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Understanding Binomial Confidence Intervals

by Philip Mayfield

The Binomial Distribution is commonly used in statistics in a variety of applications. Binomial data and statistics are presented to us daily. For example, in the election of political officials we may be asked to choose between two candidates. Polling organizations often take samples of “likely voters” in an attempt to predict who will be elected before the actual election occurs.

To illustrate this, let’s assume that two candidates are running in an election for Governor of California. This fictitious election pits Mr. Gubinator vs. Mr. Ventura. We would like to know who is winning the race, and therefore we conduct a poll of likely voters in California. If the poll gives the voters a choice between the two candidates, then the results can be reasonably modeled with the Binomial Distribution. In our poll of 50 likely voters, 58% indicate they intend to vote for Mr. Gubinator. Does this mean that 58% of all voters intend to vote for Mr. Gubinator? Probably not. If we were to repeat this poll several times in the same day (using a different group of 50 each time) we would find that the percentage that intends to vote for Mr. Gubinator would change with each poll.

The poll and most binomial samples come with some error. When polls are presented in the media, on the bottom of the screen or page you often see a small note with wording similar to “Margin of error +/- 5%”. This +/-5% indicates that if the poll was repeated multiple times, the result would likely fall in the range of 58% +/- 5%, or 53% to 63%. The margin of error is also called the confidence interval and is used to describe how much uncertainty we have in the sample estimate. There are several ways to estimate the Binomial Confidence Interval (CI); in this article we will focus on the Normal Approximation Method and the Clopper-Pearson Method.

Normal Approximation Method of the Binomial Confidence Interval

The equation for the Normal Approximation for the Binomial CI is shown below.

normal approx

where p = proportion of interest

n = sample size

α = desired confidence

z1- α/2 = “z value” for desired level of confidence

z1- α/2 = 1.96 for 95% confidence

z1- α/2 = 2.57 for 99% confidence

z1- α/2 = 3 for 99.73% confidence

Using our previous example, if a poll of 50 likely voters resulted in 29 expressing their desire to vote for Mr. Gubinator, the resulting 95% CI would be calculated as follows.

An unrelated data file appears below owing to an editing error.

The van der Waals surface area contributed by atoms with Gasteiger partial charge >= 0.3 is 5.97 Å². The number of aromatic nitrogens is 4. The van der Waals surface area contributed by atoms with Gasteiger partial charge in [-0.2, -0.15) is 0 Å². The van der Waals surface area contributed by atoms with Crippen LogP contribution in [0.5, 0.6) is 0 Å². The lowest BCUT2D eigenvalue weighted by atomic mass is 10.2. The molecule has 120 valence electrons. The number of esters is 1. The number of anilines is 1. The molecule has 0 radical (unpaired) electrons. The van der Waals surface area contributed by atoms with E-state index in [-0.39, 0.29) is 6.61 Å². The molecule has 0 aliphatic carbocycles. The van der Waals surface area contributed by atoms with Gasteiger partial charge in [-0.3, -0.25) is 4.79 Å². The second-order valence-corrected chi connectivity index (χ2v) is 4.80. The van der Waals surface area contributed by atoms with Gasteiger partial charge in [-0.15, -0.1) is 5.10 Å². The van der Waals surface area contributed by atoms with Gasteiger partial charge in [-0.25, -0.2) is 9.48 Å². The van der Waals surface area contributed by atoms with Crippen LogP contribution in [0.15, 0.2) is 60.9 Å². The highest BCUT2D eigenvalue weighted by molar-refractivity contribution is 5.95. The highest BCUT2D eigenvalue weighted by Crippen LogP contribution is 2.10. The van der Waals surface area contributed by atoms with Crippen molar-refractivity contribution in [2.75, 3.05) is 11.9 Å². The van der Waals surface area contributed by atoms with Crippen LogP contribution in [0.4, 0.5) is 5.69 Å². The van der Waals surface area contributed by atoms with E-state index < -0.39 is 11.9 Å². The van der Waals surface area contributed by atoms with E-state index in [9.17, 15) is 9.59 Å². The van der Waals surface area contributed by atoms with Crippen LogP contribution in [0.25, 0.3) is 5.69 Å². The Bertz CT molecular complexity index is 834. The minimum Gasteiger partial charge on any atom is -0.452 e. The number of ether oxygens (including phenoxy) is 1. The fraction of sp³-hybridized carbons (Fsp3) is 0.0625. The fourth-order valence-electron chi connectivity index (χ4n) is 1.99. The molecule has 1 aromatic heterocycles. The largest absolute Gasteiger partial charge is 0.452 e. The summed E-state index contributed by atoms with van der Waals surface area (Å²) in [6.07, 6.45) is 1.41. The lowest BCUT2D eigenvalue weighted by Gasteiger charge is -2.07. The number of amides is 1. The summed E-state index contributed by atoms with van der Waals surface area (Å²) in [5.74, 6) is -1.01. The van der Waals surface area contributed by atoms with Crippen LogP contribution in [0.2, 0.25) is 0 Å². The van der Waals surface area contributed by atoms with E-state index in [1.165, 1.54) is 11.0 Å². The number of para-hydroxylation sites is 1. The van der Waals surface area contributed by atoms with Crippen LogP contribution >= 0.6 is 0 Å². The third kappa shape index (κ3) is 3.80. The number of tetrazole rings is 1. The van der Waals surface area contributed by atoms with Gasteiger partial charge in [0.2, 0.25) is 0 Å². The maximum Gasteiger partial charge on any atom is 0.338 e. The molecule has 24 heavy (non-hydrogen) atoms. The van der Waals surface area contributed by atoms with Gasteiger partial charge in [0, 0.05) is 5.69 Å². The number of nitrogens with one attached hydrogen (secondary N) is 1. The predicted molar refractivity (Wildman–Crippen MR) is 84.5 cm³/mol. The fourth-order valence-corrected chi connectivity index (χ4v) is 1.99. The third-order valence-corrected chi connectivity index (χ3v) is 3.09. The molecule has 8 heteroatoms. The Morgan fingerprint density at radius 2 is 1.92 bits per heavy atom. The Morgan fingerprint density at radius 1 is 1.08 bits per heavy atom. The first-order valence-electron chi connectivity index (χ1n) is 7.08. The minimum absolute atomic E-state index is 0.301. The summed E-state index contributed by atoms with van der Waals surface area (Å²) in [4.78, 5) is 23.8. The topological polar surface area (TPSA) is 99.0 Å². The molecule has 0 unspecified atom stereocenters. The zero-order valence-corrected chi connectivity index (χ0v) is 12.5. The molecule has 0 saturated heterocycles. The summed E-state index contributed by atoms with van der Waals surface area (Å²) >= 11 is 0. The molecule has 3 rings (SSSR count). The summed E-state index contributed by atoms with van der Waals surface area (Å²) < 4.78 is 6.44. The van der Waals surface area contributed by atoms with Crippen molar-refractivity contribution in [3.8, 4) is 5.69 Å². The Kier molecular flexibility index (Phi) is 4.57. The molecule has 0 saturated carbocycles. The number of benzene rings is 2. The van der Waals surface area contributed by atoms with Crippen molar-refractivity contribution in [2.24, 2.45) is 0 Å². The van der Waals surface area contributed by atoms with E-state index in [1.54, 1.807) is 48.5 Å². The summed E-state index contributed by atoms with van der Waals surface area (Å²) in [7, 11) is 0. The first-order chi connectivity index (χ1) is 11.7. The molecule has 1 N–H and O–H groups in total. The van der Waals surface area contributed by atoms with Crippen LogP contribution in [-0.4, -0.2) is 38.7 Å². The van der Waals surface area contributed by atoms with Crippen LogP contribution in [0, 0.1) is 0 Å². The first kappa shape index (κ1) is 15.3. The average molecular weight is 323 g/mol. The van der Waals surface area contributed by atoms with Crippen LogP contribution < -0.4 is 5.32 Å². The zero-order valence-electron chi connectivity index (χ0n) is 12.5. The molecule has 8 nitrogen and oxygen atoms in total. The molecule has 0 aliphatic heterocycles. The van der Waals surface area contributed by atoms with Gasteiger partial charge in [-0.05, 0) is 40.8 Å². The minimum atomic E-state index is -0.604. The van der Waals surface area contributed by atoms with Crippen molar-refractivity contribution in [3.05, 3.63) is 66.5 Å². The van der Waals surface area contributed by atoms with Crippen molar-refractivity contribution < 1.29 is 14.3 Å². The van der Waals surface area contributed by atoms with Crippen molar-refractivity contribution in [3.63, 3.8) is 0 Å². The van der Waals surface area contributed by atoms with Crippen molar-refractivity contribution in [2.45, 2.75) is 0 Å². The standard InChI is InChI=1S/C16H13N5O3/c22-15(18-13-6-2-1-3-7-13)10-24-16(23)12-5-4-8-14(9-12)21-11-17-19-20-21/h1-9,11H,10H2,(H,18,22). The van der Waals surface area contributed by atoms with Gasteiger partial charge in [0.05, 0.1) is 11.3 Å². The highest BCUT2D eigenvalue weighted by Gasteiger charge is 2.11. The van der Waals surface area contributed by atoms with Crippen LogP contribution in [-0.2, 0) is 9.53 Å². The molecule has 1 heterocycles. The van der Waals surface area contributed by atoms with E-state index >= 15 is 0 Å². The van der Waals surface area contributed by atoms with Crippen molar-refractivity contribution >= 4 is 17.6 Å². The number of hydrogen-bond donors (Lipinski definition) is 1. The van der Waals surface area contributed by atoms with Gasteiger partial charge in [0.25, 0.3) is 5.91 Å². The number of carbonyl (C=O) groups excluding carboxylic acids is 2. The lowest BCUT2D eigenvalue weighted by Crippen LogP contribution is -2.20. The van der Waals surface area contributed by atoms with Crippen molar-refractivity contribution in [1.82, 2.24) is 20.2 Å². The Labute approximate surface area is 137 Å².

binomial example

Thus, we would be 95% confident that the proportion of the target population (all voters in California) who intend to vote for Mr. Gubernator falls between 44% and 72%.

While this method is very easy to teach and understand, you may have noticed that z1- α/2 is derived from the Normal Distribution and not the Binomial Distribution. The use of the z value from the Normal Distribution is where the method earns its moniker “Normal Approximation”. While the use of the Normal Distribution seems odd at first, it is supported by the central limit theorem and with sufficiently large n, the Normal Distribution is a good estimate of the Binomial Distribution.

However, there are times when the Normal Distribution is not a good estimator of the Binomial. When p is very small or very large, the Normal Approximation starts to suffer from increased inaccuracy. Specifically, when np > 5 or n(1-p)>5 the Normal Approximation method should not be used [1]. Additionally, if you try to calculate any CI with p=0 or p=1, you will find that it is not possible.

Binomial Confidence Interval
Normal Approximation Summary


  • Easy to teach and understand
  • Easy to calculate by hand


  • Accuracy suffers when np < 5 or n(1-p)<5
  • Calculation not possible when p =0 or p=1

Exact Confidence Interval

The deficiencies in the Normal Approximation were addressed by Clopper and Pearson when they developed the Clopper-Pearson method which is commonly referred to as the “Exact Confidence Interval” [3]. Instead of using a Normal Approximation, the Exact CI inverts two single-tailed Binomial test at the desired alpha. Specifically, the Exact CI is range from plb to pub that satisfies the following conditions [2].